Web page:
Cervical cancer awareness week- the issue of cancer misdiagnosis:
Posted on 17th January 2022
Our no win no fee cancer misdiagnosis solicitors discuss the importance of early cervical cancer diagnosis, and what to do if your cancer is misdiagnosed.
With nine women diagnosed with cervical cancer in the UK every day, and just over 3,200 each year, cervical cancer is the most common cancer in women aged 35 and under. However, according to statistics, 99.8% of cervical cancer cases that happen in the UK are preventable.
Cervical Cancer Prevention Week is here, falling from 17 – 23 January 2022, and our solicitors believe that this is an important time to help raise awareness, of cervical cancer, how diagnosis occurs, and the importance of a correct diagnosis.
How is cervical cancer diagnosed?
Due to the introduction of cervical screening for UK women, up to 75% of potent ill cervical cancer cases are now thought to be prevented. Cervical screening tests, also known more commonly as smear tests, are carried out to check the health of your cervix. A small sample of cells is taken from the cervix during the screening, which is then checked for certain types of human papillomavirus (HPV). Cervical screenings aim to clearly identify, and subsequently treat, any changes or abnormalities in cervical cells before they turn into cancer.
Am I entitled to a cervical screening, or a smear test?
All women and people with a cervix aged between the ages of 25 and 64 should be invited for a smear test by letter. Somewhat controversially, existing NHS guidelines recommend that these cervical screenings should be carried out every three years for those between the age of 25 and 49, and every 5 years for those aged between 50 and 64.
These age requirements have been a bone for contention, and has received considerable attention in the press. One story of a 23-year-old woman, Emma Swain, who sadly passed away due to undetected cervical cancer in 2014, has led to an increase in conversations and concerns over cervical cancer in people under the age of 25. In 2019, this age requirement was reviewed by the government, but stayed the same based off their research and findings. This was largely because younger women, under 25, often experience natural and harmless changes in the cervix that a screening could wrongly identify as dangerous cervical abnormalities leading to unnecessary treatment which can have adverse effects on future pregnancies.
However, no matter your age, if you visit your GP showing signs or symptoms of cervical cancer, this should not be ignored, and the necessary screenings, test, and treatment should be carried out within the correct time frame.
Misread smear test leads to stage three cancer missed diagnosis:
It was revealed in recent days that a 40-year-old woman is taking legal action after stage 3 cancer was found, despite her smear test results coming back clear. The mother-of-two has had to undergo a number of treatments for the cancer, including chemotherapy and radiotherapy, and has been left infertile and suffering number of other physical effects.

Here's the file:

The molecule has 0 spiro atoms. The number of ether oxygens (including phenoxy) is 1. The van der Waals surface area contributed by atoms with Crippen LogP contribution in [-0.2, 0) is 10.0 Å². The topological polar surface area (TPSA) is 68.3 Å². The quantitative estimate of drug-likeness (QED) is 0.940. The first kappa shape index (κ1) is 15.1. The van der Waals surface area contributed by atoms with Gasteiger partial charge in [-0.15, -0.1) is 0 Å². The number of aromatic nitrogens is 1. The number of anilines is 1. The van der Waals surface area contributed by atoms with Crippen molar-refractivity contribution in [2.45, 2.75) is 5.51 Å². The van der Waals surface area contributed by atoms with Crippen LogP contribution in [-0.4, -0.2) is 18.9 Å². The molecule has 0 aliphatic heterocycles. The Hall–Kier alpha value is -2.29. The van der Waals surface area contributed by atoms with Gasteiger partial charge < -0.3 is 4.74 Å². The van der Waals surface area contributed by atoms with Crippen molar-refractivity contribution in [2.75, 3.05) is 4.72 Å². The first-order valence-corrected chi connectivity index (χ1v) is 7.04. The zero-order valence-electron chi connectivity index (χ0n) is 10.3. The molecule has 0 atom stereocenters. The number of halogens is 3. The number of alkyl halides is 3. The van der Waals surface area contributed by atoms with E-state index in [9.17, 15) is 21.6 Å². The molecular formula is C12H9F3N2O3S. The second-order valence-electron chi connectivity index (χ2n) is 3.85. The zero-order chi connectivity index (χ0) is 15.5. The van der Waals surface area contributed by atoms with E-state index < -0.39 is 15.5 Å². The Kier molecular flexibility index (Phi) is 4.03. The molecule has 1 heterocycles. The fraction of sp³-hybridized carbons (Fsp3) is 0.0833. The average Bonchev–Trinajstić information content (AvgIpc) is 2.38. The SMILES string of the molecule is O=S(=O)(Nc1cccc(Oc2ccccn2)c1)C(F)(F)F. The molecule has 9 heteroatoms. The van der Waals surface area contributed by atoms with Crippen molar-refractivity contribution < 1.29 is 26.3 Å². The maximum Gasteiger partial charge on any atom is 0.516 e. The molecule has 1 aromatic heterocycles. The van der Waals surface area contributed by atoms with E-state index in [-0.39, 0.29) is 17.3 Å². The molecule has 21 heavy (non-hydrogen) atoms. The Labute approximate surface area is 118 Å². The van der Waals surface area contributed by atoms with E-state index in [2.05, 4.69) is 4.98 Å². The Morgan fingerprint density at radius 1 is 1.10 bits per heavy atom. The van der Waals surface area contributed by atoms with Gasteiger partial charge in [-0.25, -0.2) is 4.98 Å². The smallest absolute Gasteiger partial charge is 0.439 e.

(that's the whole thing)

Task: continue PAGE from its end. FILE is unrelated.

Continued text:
While the smear test results came back clear, upon further inspection it has been discovered that the test should have been noted as showing high grade changes in her cells. If this had been the case, the necessary action and further tests and referrals could have been arranged, and the cancer could have been spotted and treated earlier.
After the woman began legal action through a cancer misdiagnosis claim for medical negligence, the North Tees' Hartlepool NHS Foundation Trust, who were responsible for analysing the results of the test, originally denied a breach of duty, before later admitting that there had been a breach of duty. They also admitted the devastating outcome of this breach, admitting that if the results had been reported correctly, treatment could have been carried out, and the patient would not have developed cervical cancer.
Delayed cervical cancer diagnosis, or misdiagnosis claims:
With cervical cancer being largely preventable, and one of the most successfully treatable forms of cancer when properly detected and managed, medical professionals following their duty of care to patients is vital in cases of cervical cancer.
If, as part of your cervical cancer treatment and diagnosis, a doctor or medical professional has failed to do one of the following things, you might be eligible to make a no win no fee cervical cancer misdiagnosis claim:
Carry out an adequate screening
Conduct the necessary scans based off the results
Send you for specialist cancer treatment
Diagnose cancer despite indications from symptoms and test results
Organise relevant follow-up care
Provided incorrect/unnecessary treatment
How can MG Legal help with my cervical cancer misdiagnosis?
Unfortunately, the reason our medical negligence solicitors are so knowledgeable on cervical cancer, and NHS guidelines for diagnosis, is because we have acted on behalf of many clients over the years who have experienced delayed diagnosis of their cancer, or has test results misread, leading to worsening of their cancer, and even wrongful death in some sad cases.
We know how devastating and hurtful it can be to have your duty of care broken by the medical professionals that you entrusted with your well-being, and how much of an impact a delayed diagnosis or delayed treatment can have on families.
If you have developed cervical cancer, or suffered in any way, due to your cancer being misdiagnosed, diagnosis being delayed, or treatment being delayed, you could be eligible to make a no win no fee cancer misdiagnosis claim for financial compensation. To speak to a solicitor specialising in cancer misdiagnosis claims on a confidential, cost-free basis about your potential claim, simply contact us online here and speak to a solicitor within one working hour.
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